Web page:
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cos x equals cos -x because cos is an even function. An even function f is such that f(x) = f(-x).

Q: Why does cos x equal cos -x?

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One solution. (cos x)2 - 2cos x = 3 Factor: (cos x - 3)(cos x + 1)= 0 cos x = {-1, 3} Solve: For cos x = -1, x = 180 deg No solution for cos x = 3

Because the slope of the curve of sin(x) is cos(x). Or, equivalently, the limit of sin(x) over x tends to cos(x) as x tends to zero.

Cos(x) = Sin(2x) Using angle-addition, we have Sin(a+b) = Sin(a)Cos(b) + Sin(b)Cos(a). From that, we see Sin(2x) = Sin(x)Cos(x)+Sin(x)Cos(x) = 2Sin(x)Cos(x) Cos(x) = 2Sin(x)Cos(x) If Cos(x) = 0, then the two sides are equal. This occurs at x= Pi/2 + nPi, where n is an integer and Pi is approximately 3.14. If Cos(x) doesn't equal 0, then we can divide it out. Then, 1 = 2 Sin(x) , or 1/2 = Sin(x) This occurs when x = Pi/6 or 5Pi/6, plus or minus any multiples of 2 Pi.

As a first step, I would convert everything to sines and cosines. sin x cot x = sec x - cos x thus becomes: (sin x) (cos x / sin x) = (1 / cos x) - cos x Simplifying: cos x = 1 / cos x - cos x It doesn't look as though they are equal. In fact, if you do the calculations for some specific angle, e.g. 30 degrees, you see that they are not.

Rewrite sec x as 1/cos x. Then, sec x sin x = (1/cos x)(sin x) = sin x/cos x. By definition, this is equal to tan x.

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Cos^2 x = 1 - sin^2 x

The derivative of cos(x) equals -sin(x); therefore, the anti-derivative of -sin(x) equals cos(x).

You can look up "trigonometric identities" in Wikipedia.Cos(2x), among other things, is equal to (cos x)^2 - (sin x)^2 If you meant cos squared x, or (cos x)^2, that is equal to (1 + cos(2x))/2

One solution. (cos x)2 - 2cos x = 3 Factor: (cos x - 3)(cos x + 1)= 0 cos x = {-1, 3} Solve: For cos x = -1, x = 180 deg No solution for cos x = 3

It isn't. The derivate of sin x = cos x.It isn't. The derivate of sin x = cos x.It isn't. The derivate of sin x = cos x.It isn't. The derivate of sin x = cos x.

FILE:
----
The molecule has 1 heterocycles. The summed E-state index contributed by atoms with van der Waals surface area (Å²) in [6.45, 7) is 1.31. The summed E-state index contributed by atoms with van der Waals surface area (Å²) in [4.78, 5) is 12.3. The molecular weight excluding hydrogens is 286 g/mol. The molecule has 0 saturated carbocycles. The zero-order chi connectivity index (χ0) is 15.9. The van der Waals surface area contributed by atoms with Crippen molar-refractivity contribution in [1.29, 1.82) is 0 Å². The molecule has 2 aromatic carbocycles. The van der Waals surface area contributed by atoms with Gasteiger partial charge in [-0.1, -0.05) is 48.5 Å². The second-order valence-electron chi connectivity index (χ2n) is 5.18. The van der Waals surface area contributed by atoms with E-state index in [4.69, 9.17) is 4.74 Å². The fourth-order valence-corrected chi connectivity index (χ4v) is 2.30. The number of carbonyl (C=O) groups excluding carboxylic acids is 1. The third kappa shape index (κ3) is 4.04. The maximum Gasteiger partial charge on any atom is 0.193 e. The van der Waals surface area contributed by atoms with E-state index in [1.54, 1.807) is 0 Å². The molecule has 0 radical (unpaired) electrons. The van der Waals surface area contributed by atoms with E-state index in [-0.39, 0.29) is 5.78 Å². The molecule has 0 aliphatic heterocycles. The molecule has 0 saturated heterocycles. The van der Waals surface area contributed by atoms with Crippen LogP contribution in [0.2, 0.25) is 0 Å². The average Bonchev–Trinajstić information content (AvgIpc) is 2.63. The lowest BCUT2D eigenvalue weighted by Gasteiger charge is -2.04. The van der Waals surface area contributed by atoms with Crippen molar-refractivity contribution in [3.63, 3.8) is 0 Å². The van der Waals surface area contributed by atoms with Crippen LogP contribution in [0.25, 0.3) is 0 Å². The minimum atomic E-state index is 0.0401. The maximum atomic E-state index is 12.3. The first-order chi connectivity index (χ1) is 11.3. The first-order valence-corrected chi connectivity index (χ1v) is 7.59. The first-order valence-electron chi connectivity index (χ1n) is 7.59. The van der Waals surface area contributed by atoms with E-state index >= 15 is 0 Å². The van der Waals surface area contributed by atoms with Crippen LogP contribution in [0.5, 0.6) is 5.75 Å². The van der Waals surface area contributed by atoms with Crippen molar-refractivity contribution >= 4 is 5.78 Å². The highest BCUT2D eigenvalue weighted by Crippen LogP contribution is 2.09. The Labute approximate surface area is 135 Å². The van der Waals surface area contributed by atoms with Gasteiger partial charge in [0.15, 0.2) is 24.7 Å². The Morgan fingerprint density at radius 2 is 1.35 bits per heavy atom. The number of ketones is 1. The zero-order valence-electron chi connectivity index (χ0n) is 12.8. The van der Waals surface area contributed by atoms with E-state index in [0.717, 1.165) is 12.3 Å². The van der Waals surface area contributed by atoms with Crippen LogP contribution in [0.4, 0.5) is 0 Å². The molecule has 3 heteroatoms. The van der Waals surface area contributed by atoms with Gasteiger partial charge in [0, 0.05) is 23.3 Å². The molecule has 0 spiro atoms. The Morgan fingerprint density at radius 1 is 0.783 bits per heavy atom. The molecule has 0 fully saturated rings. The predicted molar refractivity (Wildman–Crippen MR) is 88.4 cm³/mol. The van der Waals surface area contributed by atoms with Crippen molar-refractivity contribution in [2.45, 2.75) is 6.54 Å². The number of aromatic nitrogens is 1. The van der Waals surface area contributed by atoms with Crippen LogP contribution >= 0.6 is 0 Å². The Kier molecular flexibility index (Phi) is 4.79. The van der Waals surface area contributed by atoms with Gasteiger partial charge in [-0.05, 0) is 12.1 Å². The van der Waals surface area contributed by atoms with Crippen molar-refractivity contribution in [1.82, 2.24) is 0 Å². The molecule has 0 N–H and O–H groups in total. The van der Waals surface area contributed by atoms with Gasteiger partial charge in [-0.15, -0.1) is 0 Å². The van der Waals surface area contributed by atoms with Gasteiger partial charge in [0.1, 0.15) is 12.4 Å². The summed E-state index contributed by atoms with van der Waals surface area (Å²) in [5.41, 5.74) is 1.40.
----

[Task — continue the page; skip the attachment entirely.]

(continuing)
2 x cosine squared x -1 which also equals cos (2x)

Cos(2x) = cos^2(x) - sin^2(x) = 2 cos^2(x) - 1 = 1 - 2 sin^2(x).Source: ChaCha.com

Start on the left-hand side. cos(x) + tan(x)sin(x) Put tan(x) in terms of sin(x) and cos(x). cos(x) + [sin(x)/cos(x)]sin(x) Multiply. cos(x) + sin2(x)/cos(x) Make the denominators equal. cos2(x)/cos(x) + sin2(x)/cos(x) Add. [cos2(x) + sin2(x)]/cos(x) Use the Pythagorean Theorem to simplify. 1/cos(x) Since 1/cos(x) is the same as sec(x)- the right-hand side- the proof is complete.

sin2x / (1-cos x) = (1-cos2x) / (1-cos x) = (1-cos x)(1+cos x) / (1-cos x) = (1+cos x) sin2x=1-cos2x as sin2x+cos2x=1 1-cos2x = (1-cos x)(1+cos x) as a2-b2=(a-b)(a+b)

sin2 x = (1/2)(1 - cos 2x) cos2 x = (1/2)(1 + cos 2x) Multiplying both you get (1/4) (1 - cos2 2x) Which is equal to (1/4) (1 - (1/2) (1 + cos 4x) = (1/8) (2 - 1 - cos 4x) = (1/8) (1 - cos 4x) Or If it is the trigonomic function, sin squared x and cosine squared x is equal to one

Because the slope of the curve of sin(x) is cos(x). Or, equivalently, the limit of sin(x) over x tends to cos(x) as x tends to zero.

Cos(x) = Sin(2x) Using angle-addition, we have Sin(a+b) = Sin(a)Cos(b) + Sin(b)Cos(a). From that, we see Sin(2x) = Sin(x)Cos(x)+Sin(x)Cos(x) = 2Sin(x)Cos(x) Cos(x) = 2Sin(x)Cos(x) If Cos(x) = 0, then the two sides are equal. This occurs at x= Pi/2 + nPi, where n is an integer and Pi is approximately 3.14. If Cos(x) doesn't equal 0, then we can divide it out. Then, 1 = 2 Sin(x) , or 1/2 = Sin(x) This occurs when x = Pi/6 or 5Pi/6, plus or minus any multiples of 2 Pi.